In the modern class analysis, two trends can be observed: the implementation of research projects based on the alternative class schemes and at the same time on a tendency to use the standard of social class measurement. To promote the second trend, the European Statistical Agency in 2010 proposed a new instrument for determining the social class in the comparative statistical and sociological studies – the European Socio-economic Classification (ESeC).
This article describes the history of the classification creation and its conceptual and operational basis. It describes class categories and their grouping options; compares the results of the class positions distribution in Ukraine, in a number of Eastern and Western European countries based on the European Social Survey (ESS) of 2004–2012. Thus, the conceptual basis of this classification is the class scheme of J. Goldthorpe, which differentiates class positions in two ways: according to the relations of buying and selling labor, and according to the nature of contractual relations of employees. ESeC includes 10 classes, which for certain research purposes can be aggregated ordisaggregated in different ways. Its design is available both in international projects (in particular, ESS and ISSP) and national (for example, in the monitoring and omnibus of the Institute of Sociology of NASU).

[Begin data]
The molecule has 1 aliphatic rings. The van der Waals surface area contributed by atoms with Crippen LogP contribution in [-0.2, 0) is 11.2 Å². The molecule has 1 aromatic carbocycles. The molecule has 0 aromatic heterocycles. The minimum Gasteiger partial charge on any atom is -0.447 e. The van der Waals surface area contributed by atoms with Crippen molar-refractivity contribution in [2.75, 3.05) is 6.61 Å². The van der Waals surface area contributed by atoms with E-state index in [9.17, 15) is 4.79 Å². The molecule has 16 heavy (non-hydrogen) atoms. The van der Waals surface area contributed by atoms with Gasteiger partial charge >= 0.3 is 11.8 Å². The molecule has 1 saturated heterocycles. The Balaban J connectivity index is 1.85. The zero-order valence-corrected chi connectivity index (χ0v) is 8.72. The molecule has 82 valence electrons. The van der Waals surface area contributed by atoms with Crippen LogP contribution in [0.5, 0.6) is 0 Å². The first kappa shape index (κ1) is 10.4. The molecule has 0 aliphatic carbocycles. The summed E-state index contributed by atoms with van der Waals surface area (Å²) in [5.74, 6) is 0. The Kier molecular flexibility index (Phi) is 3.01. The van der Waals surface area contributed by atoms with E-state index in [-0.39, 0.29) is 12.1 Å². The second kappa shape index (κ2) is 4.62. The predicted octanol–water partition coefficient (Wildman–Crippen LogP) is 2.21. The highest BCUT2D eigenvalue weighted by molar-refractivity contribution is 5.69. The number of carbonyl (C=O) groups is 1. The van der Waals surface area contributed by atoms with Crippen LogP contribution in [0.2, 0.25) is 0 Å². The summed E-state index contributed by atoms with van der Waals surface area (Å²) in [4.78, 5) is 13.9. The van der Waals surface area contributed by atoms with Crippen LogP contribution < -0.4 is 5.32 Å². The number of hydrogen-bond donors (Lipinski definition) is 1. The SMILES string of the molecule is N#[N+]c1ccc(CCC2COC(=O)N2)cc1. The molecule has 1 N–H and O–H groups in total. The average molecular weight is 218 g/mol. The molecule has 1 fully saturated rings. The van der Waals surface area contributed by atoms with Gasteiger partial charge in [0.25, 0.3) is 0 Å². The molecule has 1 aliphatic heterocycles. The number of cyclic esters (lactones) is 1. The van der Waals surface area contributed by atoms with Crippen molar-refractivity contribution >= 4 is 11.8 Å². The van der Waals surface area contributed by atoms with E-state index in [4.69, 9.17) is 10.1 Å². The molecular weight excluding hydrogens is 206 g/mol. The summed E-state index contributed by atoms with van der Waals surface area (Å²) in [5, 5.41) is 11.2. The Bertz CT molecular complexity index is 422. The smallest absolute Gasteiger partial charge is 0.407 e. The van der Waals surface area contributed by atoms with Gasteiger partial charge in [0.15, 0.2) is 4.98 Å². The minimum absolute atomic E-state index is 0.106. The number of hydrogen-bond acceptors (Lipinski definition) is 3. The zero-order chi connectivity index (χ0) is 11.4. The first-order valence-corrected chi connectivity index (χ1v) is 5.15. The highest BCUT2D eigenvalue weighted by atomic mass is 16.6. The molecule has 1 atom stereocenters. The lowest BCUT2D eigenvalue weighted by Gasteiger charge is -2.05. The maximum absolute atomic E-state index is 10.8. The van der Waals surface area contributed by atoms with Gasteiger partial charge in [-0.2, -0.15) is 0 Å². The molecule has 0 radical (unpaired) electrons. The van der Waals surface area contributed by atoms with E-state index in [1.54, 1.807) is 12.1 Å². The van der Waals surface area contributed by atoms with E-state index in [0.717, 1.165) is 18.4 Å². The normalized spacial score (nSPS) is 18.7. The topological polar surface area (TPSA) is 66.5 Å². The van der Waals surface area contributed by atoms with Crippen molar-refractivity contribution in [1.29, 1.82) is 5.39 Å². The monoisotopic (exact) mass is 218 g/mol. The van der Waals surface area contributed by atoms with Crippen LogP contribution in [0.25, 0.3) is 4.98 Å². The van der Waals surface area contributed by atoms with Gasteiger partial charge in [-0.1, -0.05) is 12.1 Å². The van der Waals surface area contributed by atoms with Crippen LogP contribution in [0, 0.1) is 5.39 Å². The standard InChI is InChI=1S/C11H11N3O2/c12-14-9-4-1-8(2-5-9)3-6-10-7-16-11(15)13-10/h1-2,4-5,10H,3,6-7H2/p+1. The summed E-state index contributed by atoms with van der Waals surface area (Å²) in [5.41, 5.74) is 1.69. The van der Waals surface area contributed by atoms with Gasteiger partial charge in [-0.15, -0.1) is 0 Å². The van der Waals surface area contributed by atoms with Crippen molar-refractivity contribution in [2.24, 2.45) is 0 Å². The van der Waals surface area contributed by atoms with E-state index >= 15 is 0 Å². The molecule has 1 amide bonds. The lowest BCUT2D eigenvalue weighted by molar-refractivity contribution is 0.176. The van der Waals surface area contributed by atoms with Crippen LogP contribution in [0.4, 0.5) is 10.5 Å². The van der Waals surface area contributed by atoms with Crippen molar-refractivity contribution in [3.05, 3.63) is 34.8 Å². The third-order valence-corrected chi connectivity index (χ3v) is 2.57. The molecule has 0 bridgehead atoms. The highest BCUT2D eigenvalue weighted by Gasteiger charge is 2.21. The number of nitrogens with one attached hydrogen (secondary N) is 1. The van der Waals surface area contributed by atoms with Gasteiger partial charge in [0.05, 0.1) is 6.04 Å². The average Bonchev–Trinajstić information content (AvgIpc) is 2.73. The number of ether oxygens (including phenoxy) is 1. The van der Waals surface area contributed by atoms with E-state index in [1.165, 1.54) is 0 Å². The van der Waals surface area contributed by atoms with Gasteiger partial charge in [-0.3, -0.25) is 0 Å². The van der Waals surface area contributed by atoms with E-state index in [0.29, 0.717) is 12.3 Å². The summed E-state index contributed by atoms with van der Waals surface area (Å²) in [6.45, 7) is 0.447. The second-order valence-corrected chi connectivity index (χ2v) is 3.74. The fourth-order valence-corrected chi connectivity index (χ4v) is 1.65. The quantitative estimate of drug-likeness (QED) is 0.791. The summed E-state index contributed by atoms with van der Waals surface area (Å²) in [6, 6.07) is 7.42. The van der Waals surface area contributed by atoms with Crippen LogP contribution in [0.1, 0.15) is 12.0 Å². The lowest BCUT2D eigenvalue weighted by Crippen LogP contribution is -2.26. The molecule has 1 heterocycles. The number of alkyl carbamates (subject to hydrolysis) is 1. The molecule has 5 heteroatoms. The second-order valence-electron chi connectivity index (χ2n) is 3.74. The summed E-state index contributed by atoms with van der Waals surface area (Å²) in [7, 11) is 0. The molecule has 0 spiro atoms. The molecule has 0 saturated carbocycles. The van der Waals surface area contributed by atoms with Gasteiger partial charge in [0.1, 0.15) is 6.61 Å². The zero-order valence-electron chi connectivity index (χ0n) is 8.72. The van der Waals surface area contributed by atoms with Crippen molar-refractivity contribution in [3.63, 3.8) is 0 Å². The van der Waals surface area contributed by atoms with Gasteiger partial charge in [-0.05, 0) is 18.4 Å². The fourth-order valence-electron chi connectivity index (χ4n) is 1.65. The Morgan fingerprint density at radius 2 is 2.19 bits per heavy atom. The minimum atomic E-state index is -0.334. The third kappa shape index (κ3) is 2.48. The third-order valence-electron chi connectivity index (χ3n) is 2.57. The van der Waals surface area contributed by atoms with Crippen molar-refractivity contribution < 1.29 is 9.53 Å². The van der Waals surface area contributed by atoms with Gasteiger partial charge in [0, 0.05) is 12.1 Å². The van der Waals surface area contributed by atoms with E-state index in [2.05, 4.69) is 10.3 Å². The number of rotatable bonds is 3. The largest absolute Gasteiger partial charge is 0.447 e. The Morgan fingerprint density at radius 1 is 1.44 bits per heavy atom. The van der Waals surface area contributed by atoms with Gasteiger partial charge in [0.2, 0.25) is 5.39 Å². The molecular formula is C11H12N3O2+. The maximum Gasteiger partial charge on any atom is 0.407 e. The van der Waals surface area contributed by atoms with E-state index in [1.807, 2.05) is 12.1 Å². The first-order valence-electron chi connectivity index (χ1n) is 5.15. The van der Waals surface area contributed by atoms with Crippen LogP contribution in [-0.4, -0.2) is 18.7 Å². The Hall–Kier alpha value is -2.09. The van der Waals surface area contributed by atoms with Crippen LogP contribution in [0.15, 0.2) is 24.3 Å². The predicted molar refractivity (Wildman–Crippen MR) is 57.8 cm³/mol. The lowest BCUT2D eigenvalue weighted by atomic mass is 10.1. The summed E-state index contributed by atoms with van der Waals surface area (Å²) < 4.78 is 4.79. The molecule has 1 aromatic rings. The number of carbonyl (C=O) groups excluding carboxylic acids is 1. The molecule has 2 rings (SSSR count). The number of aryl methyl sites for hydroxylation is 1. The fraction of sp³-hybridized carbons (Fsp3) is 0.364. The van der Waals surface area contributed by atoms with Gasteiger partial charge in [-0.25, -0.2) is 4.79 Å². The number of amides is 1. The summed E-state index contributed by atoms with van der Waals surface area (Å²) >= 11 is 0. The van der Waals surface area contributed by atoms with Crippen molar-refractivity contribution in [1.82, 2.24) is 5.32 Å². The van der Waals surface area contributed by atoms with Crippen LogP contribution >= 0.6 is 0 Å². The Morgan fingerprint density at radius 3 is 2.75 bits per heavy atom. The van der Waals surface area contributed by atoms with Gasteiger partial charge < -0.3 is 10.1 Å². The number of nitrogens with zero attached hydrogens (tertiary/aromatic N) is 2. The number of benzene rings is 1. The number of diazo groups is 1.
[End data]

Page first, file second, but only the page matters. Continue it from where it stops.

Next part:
The comparative data of the ESS project indicates the proximity of the class structures profiles of Ukraine, Russia and Eastern European countries, which are defined in accordance with ESeC. At the same time, the principal differences between the post-socialist countries and the economically developed Western European countries are evident: mainly in the smaller share of the middle class positions (the salariat and the intermediate class) and, at the same time, in a higher share of the working class, especially the industrial one. The similarity of the gender profiles of the ESeC-classes of the post-socialist countries under comparison is also noted.
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